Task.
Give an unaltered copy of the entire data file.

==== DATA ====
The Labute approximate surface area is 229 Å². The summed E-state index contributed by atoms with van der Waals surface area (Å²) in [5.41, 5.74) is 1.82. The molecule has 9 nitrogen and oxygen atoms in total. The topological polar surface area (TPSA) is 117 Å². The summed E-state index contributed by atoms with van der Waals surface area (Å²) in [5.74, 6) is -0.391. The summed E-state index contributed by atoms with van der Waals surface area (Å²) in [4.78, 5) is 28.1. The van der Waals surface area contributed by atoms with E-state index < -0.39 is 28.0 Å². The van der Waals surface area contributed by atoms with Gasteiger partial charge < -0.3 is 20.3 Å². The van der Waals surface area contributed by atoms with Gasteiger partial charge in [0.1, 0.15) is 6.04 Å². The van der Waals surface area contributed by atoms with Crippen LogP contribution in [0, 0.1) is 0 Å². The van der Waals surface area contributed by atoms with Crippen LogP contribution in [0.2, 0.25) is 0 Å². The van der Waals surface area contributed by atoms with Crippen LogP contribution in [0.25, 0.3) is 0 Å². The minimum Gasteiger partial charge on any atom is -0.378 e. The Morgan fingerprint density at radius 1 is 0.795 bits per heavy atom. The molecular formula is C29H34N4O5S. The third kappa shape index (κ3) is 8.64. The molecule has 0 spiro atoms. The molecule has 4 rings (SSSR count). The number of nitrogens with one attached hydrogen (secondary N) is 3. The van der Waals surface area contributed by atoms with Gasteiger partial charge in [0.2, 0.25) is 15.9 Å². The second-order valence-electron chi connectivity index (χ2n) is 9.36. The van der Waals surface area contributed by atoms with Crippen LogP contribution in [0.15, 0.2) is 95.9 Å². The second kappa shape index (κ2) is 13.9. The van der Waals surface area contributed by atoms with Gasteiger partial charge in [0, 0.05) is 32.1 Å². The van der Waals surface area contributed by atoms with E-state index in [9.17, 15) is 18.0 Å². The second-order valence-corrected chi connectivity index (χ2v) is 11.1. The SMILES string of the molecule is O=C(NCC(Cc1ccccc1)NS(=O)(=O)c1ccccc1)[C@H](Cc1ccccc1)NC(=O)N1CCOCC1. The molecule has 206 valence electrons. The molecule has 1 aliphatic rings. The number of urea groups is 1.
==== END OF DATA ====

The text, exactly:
The Labute approximate surface area is 229 Å². The summed E-state index contributed by atoms with van der Waals surface area (Å²) in [5.41, 5.74) is 1.82. The molecule has 9 nitrogen and oxygen atoms in total. The topological polar surface area (TPSA) is 117 Å². The summed E-state index contributed by atoms with van der Waals surface area (Å²) in [5.74, 6) is -0.391. The summed E-state index contributed by atoms with van der Waals surface area (Å²) in [4.78, 5) is 28.1. The van der Waals surface area contributed by atoms with E-state index < -0.39 is 28.0 Å². The van der Waals surface area contributed by atoms with Gasteiger partial charge < -0.3 is 20.3 Å². The van der Waals surface area contributed by atoms with Gasteiger partial charge in [0.1, 0.15) is 6.04 Å². The van der Waals surface area contributed by atoms with Crippen LogP contribution in [0, 0.1) is 0 Å². The van der Waals surface area contributed by atoms with Crippen LogP contribution in [0.2, 0.25) is 0 Å². The van der Waals surface area contributed by atoms with Crippen LogP contribution in [0.25, 0.3) is 0 Å². The minimum Gasteiger partial charge on any atom is -0.378 e. The Morgan fingerprint density at radius 1 is 0.795 bits per heavy atom. The molecular formula is C29H34N4O5S. The third kappa shape index (κ3) is 8.64. The molecule has 0 spiro atoms. The molecule has 4 rings (SSSR count). The number of nitrogens with one attached hydrogen (secondary N) is 3. The van der Waals surface area contributed by atoms with Gasteiger partial charge in [0.2, 0.25) is 15.9 Å². The second-order valence-electron chi connectivity index (χ2n) is 9.36. The van der Waals surface area contributed by atoms with Crippen LogP contribution in [0.15, 0.2) is 95.9 Å². The second kappa shape index (κ2) is 13.9. The van der Waals surface area contributed by atoms with Gasteiger partial charge in [0, 0.05) is 32.1 Å². The van der Waals surface area contributed by atoms with E-state index in [9.17, 15) is 18.0 Å². The second-order valence-corrected chi connectivity index (χ2v) is 11.1. The SMILES string of the molecule is O=C(NCC(Cc1ccccc1)NS(=O)(=O)c1ccccc1)[C@H](Cc1ccccc1)NC(=O)N1CCOCC1. The molecule has 206 valence electrons. The molecule has 1 aliphatic rings. The number of urea groups is 1.